Memorial Day Weekend marks the end of spring and the beginning of summer. Here in America, many songs have been written about summer that conjure up images of fun and laughter and all the good things that life can bring. In other parts of the world, spring, followed by summer, marks the fighting season.
I served in Iraq from 2005 to 2006 as an Army surgeon with the 344th Combat Support Hospital. Coming home on Memorial Day Weekend 2006, I had the chance to be out on a boat, the wind in my face, without armor for the first time in a year, and I never felt more free.
The surreal feeling of being home, away from those that want to kill you, is both wonderful and strangely melancholy. I saw people just going about their lives. They were going to the mall, going fishing, going to work, and they seemed detached from the world’s problems. I heard people calling talk radio to scream about a pitcher giving up a home run. Really? Do they not know what is going on in the world?
My peace of mind came when the thought occurred to me: if your only worry is shopping, or who wins the game, or what time you’re going to church, then we must be doing our job. Many have given of their lives, so that you need not worry.
When I was a child, I watched the TV show “Combat” with my Dad. It was about American heroes fighting Nazi Germany in WWII. From having watched that show, the thought of “serving” never left my mind. I wondered who were the people that stepped up to defend us. Now, I know. Our all-volunteer military is made up of exceptional people that make exceptional actions seem ordinary.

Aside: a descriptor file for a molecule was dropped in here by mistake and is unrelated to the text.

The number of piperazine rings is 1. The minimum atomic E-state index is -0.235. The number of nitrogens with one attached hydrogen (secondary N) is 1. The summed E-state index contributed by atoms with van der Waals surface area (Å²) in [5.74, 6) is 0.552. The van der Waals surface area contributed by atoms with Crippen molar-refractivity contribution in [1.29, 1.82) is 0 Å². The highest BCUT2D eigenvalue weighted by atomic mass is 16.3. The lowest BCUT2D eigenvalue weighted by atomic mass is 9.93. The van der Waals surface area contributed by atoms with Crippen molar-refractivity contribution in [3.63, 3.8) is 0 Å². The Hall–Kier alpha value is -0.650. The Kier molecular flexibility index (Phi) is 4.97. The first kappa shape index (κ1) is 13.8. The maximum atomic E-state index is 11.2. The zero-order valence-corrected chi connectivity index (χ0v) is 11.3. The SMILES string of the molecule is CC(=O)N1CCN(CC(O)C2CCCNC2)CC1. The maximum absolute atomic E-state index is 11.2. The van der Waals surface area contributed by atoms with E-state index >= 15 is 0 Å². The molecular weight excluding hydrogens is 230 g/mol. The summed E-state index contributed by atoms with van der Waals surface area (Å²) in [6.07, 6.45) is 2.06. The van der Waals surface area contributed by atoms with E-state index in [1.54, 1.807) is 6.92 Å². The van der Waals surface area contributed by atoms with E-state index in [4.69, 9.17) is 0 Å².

Yet, every service member is vulnerable. Army chaplain, Fr. Timothy Vakoc, who was injured in Iraq in 2004 and succumbed to his wounds in 2008, once said, “I think that the safest place for me to be is in the center of God’s will, and if that’s in the line of fire, that’s where I’ll be.” Like so many throughout our history, Fr. Vakoc said, “Send me.” He did not “lose” his life, Fr .Vakoc “gave” his life.
I remember seeing a Marine praying his rosary as we took his buddy in to the operating room. I remember the feeling an hour later when I had to tell him that his friend did not survive. I remember those we saved. I remember those we did not.
“Bombs bursting in air” is a different visual for me today. “Land of the free, and the home of the brave” means so much more. Those that have been to war appreciate peace the most.
To me, life is a part time job, both to endure and to enjoy, and to await our final reward. While many of our troops complete their earthly mission too soon, the positive effects of their works will never perish.
In Saving Private Ryan, Captain Miller, as he is dying, says, “Earn this.” That is up to us to do. Are we creating a brotherhood and sisterhood that those who died for us would be proud of? Are those who made the ultimate sacrifice on our behalf able to say, “You were worth it”?
This Memorial Day Weekend, laugh and play. Spend time with loved ones. Be grateful for every ounce of freedom that you enjoy. Take time to look up to the heavens and say “thank you!” Remember that your happiness, your life opportunities, your freedom are the very reasons that those we memorialize this weekend gave of their lives. When you go to bed at night, and you feel safe, secure, and unafraid… remember why.